How drone technology is being infused into farming in Kenya

Agriculture in Kenya is being revolutionised with the infusion of drone technology into farming activities.

This comes at a time when there is an urgent need to increase food security by increasing agricultural yield in Kenya.

The Kenya Drone Business Competition chose 10 youth from across the country to come up with innovative ways of how drones can be used in farming to improve crop yield and production in Kenya.

"The Kenyan Drone Business Competition, organised in partnership with Global Air Drone Academy and Kenya Flying Labs, aims to foster innovation and develop the entrepreneurial abilities of young technology entrepreneurs in Kenya," Co-founder of Global Air Drone Academy Eno Umoh said.

The youth were engaged physically in drone flying demonstrations as they were being taught how to fly Unmanned Aerial Vehicles (UAVs).
Of the 10 youth who took part in the competition include Eve Lelei, who emerged among the top three finalists.

Lelei works as a Geographic Information Systems and Urban planner.

Though she is not a farmer, Lelei has processed drone images and works with farmers advising them on the best agricultural practices based on studies from drone images captured on their farms.

″We provide solutions to different sectors including agriculture. We are able to advise based on the spatial information, the data and drone images on suitable places to do what type of farming, advise on crop health analysis and precision farming,″ Lelei said.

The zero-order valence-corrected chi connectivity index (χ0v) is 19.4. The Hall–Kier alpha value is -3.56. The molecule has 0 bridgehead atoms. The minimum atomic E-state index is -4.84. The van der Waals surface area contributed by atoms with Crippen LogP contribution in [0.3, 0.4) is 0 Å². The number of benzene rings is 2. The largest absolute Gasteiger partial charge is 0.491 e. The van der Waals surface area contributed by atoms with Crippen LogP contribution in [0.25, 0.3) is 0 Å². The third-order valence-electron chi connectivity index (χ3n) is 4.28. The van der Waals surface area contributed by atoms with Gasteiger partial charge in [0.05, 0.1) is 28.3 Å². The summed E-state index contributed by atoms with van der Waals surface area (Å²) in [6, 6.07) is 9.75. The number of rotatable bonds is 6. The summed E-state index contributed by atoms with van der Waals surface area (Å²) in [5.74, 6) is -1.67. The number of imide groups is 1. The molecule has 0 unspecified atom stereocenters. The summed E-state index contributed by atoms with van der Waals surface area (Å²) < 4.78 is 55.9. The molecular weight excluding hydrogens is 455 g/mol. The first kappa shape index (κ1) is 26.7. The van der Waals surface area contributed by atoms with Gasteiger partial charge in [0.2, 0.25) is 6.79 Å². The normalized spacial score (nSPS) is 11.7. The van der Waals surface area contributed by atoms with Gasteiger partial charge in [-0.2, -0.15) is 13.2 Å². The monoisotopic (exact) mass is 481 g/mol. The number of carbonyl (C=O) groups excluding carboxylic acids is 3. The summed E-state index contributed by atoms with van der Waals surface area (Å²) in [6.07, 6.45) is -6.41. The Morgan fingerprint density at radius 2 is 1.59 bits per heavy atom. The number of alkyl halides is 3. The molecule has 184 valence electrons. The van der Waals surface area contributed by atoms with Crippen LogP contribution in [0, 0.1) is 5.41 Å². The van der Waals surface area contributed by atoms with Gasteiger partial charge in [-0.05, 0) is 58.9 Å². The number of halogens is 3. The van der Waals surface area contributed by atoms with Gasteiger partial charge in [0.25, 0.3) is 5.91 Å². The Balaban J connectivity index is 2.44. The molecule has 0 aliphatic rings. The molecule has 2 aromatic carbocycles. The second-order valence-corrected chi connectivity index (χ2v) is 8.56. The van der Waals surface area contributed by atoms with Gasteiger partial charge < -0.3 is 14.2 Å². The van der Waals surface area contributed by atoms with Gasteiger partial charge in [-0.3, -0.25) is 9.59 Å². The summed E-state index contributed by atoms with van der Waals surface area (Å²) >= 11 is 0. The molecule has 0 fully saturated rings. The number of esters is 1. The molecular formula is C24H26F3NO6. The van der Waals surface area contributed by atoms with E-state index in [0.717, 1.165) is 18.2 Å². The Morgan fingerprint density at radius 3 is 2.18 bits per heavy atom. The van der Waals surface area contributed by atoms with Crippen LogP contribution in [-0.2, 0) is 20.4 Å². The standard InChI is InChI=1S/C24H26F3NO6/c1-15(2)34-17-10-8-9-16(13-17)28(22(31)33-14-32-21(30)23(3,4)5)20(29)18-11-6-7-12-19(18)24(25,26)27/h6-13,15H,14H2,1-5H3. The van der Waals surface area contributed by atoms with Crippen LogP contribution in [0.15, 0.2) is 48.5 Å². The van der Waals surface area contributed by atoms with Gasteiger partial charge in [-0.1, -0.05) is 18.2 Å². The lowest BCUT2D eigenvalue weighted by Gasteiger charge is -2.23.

In precision agriculture, Lelei said drones create highly detailed maps of farmland, including soil type and topography.

The data can be used to plan planting and harvesting schedules, optimise irrigation and fertiliser usage, and manage pests and diseases more effectively.
Basically, the drones give farmers information to help boost agricultural production as they can tell the type of soil in the area, the moisture content and nutrients the soil could be lacking.

″For instance, from the drone images, you can be able to analyse the situation like the soil content and moisture content then advise. If a farmer is planning to plant X type of crops, you tell them that this farm is actually suitable for crop Y and not crop X. It helps in avoiding planting haphazardly which causes farmers to end up with low yields,″ she explained.

Lelei said the drones use different types of lenses. They are RGB lenses (Red, Green, blue) which are for a normal photo.

But for more detailed information on the farm, one uses a drone with a multi-spectral sensor to fly over an area.

″ With the images that are taken by a multi-spectral sensor, looking at the vegetation cover, we use what we call indices (soil and vegetation indices). From the image you are able to analyse the different information about the index, whether it is the soil index or the vegetation Index, to be able to determine perhaps the moisture content in the soil or if there are stress factors that could affect the productivity of a certain crop in that soil,″ Lelei said.

It is from the information derived from the images captured by the drone that various indices are derived.

The information from the indices determines the advice given to farmers.

Lelei said drones can also be used in crop spraying.

That there are specialised drones for spraying crops with herbicides and pesticides.

She said drone spraying is more cost-friendly, especially in large-scale farming as opposed to having someone spray through the crops.

Drones are also more precise and accurate and help reduce wastage during spraying, subsequently reducing the environmental impact.

″A person can also use a drone to broadcast fertilisers and granular seeds on their farm,″ she said.